The multiple surgical, rehabilitative, and patient-centered factors that go into answering this difficult question are the subject of this free webinar, hosted jointly by The Journal of Bone and Joint Surgery (JBJS) and the Journal of Orthopaedic & Sports Physical Therapy (JOSPT).
This webinar will focus on the following two articles, one from each journal:
• Operative Treatment of Primary ACL Rupture in Adults (JBJS 2014; 96:685-94)
• Return to Preinjury Sports Participation Following ACL Reconstruction: Contributions of Demographic, Knee Impairment, and Self-report Measures (JOSPT 2012; 42:893-901)
After the articles’ primary authors present their data, two additional return-to-sports experts will add their perspectives to this body of research. The audience will have the opportunity to ask questions of the presenters.
What’s more important after rotator cuff repair: How the shoulder feels and functions or how it looks on an MRI or ultrasound?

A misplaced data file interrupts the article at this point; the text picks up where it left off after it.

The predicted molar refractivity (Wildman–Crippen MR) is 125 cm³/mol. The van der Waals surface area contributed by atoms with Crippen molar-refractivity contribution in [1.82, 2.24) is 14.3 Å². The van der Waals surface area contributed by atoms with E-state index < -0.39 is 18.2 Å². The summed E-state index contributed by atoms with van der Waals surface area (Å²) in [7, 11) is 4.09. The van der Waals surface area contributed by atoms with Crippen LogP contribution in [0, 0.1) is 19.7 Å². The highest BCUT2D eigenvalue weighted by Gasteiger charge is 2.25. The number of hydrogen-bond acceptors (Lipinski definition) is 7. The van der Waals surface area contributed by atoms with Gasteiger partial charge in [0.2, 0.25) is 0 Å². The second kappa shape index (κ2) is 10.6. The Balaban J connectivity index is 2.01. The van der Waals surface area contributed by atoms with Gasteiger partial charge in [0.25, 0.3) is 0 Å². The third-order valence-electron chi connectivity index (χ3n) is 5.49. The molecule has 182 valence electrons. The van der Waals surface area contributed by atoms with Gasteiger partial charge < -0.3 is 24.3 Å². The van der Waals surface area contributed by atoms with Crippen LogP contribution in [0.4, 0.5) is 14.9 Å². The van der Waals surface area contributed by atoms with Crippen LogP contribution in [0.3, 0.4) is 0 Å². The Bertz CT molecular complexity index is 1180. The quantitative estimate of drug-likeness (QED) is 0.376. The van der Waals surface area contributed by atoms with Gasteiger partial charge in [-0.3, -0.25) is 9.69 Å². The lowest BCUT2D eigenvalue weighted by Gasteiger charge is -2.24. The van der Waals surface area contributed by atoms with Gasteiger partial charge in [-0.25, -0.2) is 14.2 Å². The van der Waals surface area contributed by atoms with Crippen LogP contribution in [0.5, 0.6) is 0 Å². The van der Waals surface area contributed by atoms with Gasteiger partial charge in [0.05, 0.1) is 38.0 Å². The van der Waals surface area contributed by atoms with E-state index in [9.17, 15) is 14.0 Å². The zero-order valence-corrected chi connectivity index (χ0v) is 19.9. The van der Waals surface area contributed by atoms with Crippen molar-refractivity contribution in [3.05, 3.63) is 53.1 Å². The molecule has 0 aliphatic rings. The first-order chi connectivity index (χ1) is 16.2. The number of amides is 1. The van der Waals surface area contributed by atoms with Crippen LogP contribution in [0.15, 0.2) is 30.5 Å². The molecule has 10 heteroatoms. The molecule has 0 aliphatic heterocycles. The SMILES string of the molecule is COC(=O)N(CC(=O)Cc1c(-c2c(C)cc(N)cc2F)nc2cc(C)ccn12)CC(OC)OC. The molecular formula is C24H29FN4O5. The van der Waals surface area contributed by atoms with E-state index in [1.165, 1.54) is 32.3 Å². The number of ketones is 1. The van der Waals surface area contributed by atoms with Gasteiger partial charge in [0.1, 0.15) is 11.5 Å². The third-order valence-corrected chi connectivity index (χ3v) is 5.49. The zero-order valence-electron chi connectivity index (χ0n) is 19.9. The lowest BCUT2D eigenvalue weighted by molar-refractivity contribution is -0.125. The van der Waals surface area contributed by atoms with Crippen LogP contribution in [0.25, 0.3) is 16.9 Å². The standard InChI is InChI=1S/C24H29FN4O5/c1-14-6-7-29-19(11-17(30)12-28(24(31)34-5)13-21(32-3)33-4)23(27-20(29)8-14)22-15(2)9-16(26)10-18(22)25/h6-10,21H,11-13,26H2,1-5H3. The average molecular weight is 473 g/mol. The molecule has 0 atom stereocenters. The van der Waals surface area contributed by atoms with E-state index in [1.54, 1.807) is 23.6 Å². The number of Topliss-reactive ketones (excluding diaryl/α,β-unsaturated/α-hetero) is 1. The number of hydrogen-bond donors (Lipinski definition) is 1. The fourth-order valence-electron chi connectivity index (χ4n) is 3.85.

Rotator cuff disease is the most common cause of shoulder pain and dysfunction. Operative repair is frequently performed with successful outcomes.
However, postoperative imaging studies reveal structural failures after such repairs in up to 90% of patients. The good news: many of those patients experience pain relief and improved function despite “failure.”
Two JBJS papers that shed new light on this and other rotator-cuff conundrums are the foci of this timely and insightful JBJS webinar:
Moderated by Andrew Green, MD, JBJS Deputy Editor for the Upper Extremity, this webinar will conclude with a live Q&A session, during which the audience can query the authors and commentators—and get answers—in real time.